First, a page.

The Marner-Kerfoot Duo — This isn’t a combination that I would’ve thought would work at 5v5, but it worked tonight. These two were making give-and-go passes to each other with ease in the offensive zone, maintaining possession on the cycle, and really spreading the ice horizontally with east-west passes.

Mitch Marner, in particular, was fantastic in this department, threading numerous passes from out wide to the front of the net. It’s hard to believe he finished this game without a point considering how dominant he was with the puck on his stick. This was one of those nights for Marner where he was making magical plays shift after shift, using his passing to get his teammates into wide-open ice.

He was also making a concerted effort to get below the goal line on PP again, which is going to be a key factor in this power play sustaining its success. None of his passes from there resulted in scoring chances, but it’s an under-utilized area on the ice that can lead to very efficient offense. I love that Toronto is putting him in a position to leverage his strengths as a behind-the-net playmaker.

For my money, this was one of Alex Kerfoot‘s best games as a Leaf. He’s not a Marner-level passer, but passing has always been his greatest asset. Well, that and his shiftiness as a skater to avoid defenders in the neutral zone. Kerfoot looked like a legitimate top-six forward in this game, completing passes to his talented linemates at a high rate, putting them in a good position to get shots off.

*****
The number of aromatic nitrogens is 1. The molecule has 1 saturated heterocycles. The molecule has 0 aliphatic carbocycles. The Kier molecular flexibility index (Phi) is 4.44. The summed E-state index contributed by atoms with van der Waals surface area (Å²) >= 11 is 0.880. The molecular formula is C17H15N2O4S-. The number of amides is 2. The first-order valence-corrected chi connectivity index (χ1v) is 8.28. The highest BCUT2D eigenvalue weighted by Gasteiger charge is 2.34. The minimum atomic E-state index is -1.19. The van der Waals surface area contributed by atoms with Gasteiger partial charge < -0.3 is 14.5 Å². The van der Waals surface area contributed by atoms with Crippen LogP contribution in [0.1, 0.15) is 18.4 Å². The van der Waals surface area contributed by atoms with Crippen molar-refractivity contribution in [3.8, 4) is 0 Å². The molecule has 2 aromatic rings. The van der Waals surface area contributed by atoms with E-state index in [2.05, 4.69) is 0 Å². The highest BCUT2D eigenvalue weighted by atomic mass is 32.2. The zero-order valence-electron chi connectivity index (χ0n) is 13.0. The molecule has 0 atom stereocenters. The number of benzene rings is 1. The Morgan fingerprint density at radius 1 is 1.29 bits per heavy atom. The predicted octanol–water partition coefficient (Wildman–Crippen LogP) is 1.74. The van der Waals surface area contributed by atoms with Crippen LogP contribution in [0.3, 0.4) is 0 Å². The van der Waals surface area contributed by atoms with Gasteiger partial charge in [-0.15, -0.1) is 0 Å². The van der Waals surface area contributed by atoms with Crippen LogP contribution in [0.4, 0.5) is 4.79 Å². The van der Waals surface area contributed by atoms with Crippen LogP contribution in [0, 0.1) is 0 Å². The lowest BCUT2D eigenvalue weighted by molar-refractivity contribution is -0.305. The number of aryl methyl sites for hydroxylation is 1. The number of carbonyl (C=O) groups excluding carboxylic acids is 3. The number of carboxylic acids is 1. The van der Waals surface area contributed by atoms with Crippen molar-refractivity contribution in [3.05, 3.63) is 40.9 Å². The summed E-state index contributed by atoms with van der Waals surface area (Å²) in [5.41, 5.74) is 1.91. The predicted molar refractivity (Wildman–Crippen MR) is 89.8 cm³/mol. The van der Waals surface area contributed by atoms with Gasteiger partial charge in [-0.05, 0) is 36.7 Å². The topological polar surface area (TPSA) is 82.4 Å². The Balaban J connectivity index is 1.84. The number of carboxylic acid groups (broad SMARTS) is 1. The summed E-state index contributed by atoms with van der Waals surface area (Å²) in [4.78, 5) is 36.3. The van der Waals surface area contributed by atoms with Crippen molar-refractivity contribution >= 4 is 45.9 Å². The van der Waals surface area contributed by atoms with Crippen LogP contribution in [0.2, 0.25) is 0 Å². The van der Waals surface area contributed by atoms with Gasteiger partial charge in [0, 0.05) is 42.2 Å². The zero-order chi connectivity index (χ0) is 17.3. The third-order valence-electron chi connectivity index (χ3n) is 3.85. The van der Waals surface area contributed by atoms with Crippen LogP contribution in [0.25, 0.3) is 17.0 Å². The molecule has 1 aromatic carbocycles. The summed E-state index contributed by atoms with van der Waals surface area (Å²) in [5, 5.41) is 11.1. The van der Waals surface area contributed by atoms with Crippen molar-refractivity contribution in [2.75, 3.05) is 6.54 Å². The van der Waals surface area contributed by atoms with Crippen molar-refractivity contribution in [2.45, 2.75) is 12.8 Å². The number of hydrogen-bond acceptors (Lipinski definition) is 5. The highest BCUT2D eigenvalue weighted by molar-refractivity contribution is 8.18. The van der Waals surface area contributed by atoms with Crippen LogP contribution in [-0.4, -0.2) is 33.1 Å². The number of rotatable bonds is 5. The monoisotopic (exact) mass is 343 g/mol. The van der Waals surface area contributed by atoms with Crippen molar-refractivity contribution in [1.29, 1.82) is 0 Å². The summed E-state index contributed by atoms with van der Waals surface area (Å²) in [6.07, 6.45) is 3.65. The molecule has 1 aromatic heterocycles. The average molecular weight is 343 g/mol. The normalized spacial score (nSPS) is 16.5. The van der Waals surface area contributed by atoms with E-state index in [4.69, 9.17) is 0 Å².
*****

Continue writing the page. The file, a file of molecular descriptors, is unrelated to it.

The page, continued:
Now, I didn’t love Marner or Kerfoot’s coverage on the Oliver Kylington goal, even though their strong play from start to finish more than made up for it, at least in my opinion.

Everyone knows that Morgan Rielly likes to jump up in the play for offense, which is what makes covering for him as the F3 so crucial. Kerfoot is the high forward on this play and fails to recognize it (which happens far too often), while Marner skates at the wrong guy when he probably could have stayed with Kylington the whole way on the backcheck.

As a side note, how the heck did no one take a flier on Kylington when he was on waivers last year? He’s been one of the best defensemen in the AHL for a while, had a great draft pedigree, is an excellent puck-mover, and was still just 23-years-old when he got waived.

It’s a nice healthy reminder that sometimes NHL front offices make mistakes, too.

4 Stars

Jack Campbell (G, #36) — He battled hard towards the end in this game. I never love drawing any major conclusions from 3-on-3 overtime, but it’s hard not to appreciate Campbell sprawling from one side of his crease to the other when Calgary was zipping the puck around, only to get himself in perfect position for the Andrew Mangiapane shot at the end of it.

Campbell also came up clutch with a big save on a backdoor pass late in the third period.

He’s still rocking a .936 save percentage, which ranks first among goaltenders with at least 10 starts this season. Campbell also leads the league in goals saved above average, so I think it’s safe to say he’s off to a hot start.